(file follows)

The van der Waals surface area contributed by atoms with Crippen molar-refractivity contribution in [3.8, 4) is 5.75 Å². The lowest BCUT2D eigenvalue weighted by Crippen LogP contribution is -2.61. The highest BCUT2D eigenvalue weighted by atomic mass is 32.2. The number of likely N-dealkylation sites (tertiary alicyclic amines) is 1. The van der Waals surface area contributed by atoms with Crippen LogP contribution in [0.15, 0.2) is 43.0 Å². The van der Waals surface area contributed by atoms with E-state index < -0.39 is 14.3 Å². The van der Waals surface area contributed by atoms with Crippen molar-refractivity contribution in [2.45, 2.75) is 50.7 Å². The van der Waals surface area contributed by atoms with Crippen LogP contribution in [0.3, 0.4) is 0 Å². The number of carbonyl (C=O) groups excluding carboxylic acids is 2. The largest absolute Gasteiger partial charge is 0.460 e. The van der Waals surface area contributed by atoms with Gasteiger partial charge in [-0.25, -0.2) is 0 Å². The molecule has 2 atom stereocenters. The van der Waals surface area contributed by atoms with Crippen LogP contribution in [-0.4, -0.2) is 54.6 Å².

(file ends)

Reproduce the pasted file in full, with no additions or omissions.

The van der Waals surface area contributed by atoms with Crippen molar-refractivity contribution in [3.8, 4) is 5.75 Å². The lowest BCUT2D eigenvalue weighted by Crippen LogP contribution is -2.61. The highest BCUT2D eigenvalue weighted by atomic mass is 32.2. The number of likely N-dealkylation sites (tertiary alicyclic amines) is 1. The van der Waals surface area contributed by atoms with Crippen LogP contribution in [0.15, 0.2) is 43.0 Å². The van der Waals surface area contributed by atoms with E-state index < -0.39 is 14.3 Å². The van der Waals surface area contributed by atoms with Crippen molar-refractivity contribution in [2.45, 2.75) is 50.7 Å². The van der Waals surface area contributed by atoms with Crippen LogP contribution in [0.3, 0.4) is 0 Å². The number of carbonyl (C=O) groups excluding carboxylic acids is 2. The largest absolute Gasteiger partial charge is 0.460 e. The van der Waals surface area contributed by atoms with Gasteiger partial charge in [-0.25, -0.2) is 0 Å². The molecule has 2 atom stereocenters. The van der Waals surface area contributed by atoms with Crippen LogP contribution in [-0.4, -0.2) is 54.6 Å².